Cicadas tend to hang out in forested areas — National Geographic says in some regions there are up to 1.5 million of them underground per acre. There are so many of them that the Ecology Society of America once estimated that their total biomass for a given area is greater than the biomass of cattle the same area would be able to sustain. And in 2024, National Geographic says we're looking at trillions of cicadas across certain areas of the U.S.

A rare, 221-year convergence event

Cicadas are homopterans, insects adapted to sucking up plant sap. There are over 32,000 such species worldwide, some usually harmless like leafhoppers, and others like aphids very destructive to plants. 2024's cicadas are periodical cicadas. Underground, they burrow tunnels and suck up tree sap. As for the peculiarity of their 13- or 17-year cycle, no one really knows for sure why cicadas have adapted this way or how they know when it's time to emerge. It's easy to think that resource scarcity might have driven them underground to begin with and toward a liquid diet. As for their emergence time, cicadas might detect the composition of tree sap and use it to gauge seasonal cycles.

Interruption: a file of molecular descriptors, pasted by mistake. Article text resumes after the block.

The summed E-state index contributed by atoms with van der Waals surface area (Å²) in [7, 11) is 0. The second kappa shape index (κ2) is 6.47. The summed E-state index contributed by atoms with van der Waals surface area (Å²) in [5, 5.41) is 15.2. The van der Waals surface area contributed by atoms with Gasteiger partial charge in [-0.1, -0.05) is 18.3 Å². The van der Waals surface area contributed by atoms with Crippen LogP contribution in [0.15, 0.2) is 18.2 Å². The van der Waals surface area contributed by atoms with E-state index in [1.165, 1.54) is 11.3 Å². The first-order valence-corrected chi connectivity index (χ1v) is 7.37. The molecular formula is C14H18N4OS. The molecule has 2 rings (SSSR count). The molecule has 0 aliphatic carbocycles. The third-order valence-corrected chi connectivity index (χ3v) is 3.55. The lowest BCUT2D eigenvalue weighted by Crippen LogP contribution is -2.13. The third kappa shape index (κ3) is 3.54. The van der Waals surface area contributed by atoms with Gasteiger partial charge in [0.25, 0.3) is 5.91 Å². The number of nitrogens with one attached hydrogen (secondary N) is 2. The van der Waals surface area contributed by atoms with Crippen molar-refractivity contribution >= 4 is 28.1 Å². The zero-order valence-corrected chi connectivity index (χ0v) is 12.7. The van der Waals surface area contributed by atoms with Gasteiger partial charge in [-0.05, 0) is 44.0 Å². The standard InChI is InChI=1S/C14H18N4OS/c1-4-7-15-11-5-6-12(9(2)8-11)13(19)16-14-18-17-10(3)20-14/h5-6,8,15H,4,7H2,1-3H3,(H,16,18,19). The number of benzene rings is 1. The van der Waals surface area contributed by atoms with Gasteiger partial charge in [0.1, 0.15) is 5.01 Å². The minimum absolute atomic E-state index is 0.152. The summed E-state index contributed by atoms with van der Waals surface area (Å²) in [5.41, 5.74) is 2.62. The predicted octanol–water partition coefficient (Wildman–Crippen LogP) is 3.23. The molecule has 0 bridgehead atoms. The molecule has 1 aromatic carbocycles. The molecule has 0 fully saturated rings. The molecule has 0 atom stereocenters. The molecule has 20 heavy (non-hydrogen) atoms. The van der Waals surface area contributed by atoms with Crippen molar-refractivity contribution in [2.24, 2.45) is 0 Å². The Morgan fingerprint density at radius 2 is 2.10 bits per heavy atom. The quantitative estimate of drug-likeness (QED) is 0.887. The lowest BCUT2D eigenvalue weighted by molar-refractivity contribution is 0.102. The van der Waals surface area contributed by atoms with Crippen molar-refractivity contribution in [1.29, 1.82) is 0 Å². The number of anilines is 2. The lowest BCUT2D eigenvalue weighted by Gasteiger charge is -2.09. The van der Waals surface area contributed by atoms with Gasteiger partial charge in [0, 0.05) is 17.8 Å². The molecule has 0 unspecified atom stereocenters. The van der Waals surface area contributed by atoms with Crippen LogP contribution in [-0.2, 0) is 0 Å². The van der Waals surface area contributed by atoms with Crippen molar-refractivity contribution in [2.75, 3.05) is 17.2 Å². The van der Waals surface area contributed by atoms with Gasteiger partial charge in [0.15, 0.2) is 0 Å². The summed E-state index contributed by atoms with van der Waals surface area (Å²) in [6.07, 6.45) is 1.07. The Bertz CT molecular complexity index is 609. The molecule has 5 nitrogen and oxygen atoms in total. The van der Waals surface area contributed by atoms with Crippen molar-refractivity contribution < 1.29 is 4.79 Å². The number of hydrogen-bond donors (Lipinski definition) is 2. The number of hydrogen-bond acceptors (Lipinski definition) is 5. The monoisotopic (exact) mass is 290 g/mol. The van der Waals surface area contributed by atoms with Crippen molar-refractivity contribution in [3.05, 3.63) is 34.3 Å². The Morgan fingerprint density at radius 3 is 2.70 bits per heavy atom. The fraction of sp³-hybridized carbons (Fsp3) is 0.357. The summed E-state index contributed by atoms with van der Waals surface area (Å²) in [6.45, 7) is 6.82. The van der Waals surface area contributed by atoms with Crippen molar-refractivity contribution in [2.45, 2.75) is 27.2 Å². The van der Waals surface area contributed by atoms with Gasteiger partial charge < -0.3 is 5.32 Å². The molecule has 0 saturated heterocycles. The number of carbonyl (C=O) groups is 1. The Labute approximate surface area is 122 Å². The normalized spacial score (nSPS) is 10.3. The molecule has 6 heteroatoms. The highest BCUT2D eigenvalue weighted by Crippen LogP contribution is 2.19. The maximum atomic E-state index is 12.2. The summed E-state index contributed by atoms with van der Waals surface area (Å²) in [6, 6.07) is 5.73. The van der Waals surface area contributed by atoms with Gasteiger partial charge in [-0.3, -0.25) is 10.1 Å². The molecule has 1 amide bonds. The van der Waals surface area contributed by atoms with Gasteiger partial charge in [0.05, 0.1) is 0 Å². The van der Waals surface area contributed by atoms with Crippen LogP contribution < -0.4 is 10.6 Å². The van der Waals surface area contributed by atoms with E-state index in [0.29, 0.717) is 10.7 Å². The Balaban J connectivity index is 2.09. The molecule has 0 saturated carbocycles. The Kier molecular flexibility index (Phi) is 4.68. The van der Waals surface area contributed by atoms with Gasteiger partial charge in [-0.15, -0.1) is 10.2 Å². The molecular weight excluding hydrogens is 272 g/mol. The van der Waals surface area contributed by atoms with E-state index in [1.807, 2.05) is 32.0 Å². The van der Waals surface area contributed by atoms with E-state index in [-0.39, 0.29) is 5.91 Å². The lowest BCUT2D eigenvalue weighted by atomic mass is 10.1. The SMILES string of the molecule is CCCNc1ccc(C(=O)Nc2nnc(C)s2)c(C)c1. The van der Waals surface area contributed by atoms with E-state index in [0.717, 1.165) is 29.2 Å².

Because some broods operate on a 13-year cycle and others a 17-year cycle and each has a different starting date, it's a rare event when multiple broods emerge. The last time that Brood XIII and Brood XIX popped up with in 1803. In 2024, Brood XIII will show up in late April to mid-May in Illinois, Iowa, Indiana, and Wisconsin. Meanwhile, Brood XIX will show up in mid-May and cover a much larger area of Arkansas, Georgia, Kentucky, Illinois, Indiana, Alabama, Missouri, Oklahoma, North and South Carolina, Virginia, Mississippi, Louisiana, and Tennessee. 

Harmless, if annoying

Aside from doodabs of cicada knowledge, some people may be very practically wondering: "What do I do about these bugs, anyway?" The answer is, "Nothing." As mentioned, cicadas are harmless. They don't bite or sting (and actually can't), aren't aggressive at all, don't swarm like locusts, are bad fliers that can only travel a few hundred feet before calling it quits, and exclusively feed on tree sap. Basically, they're the most benign insect you could imagine — and they even stay out of sight for 13 or 17 years at a time.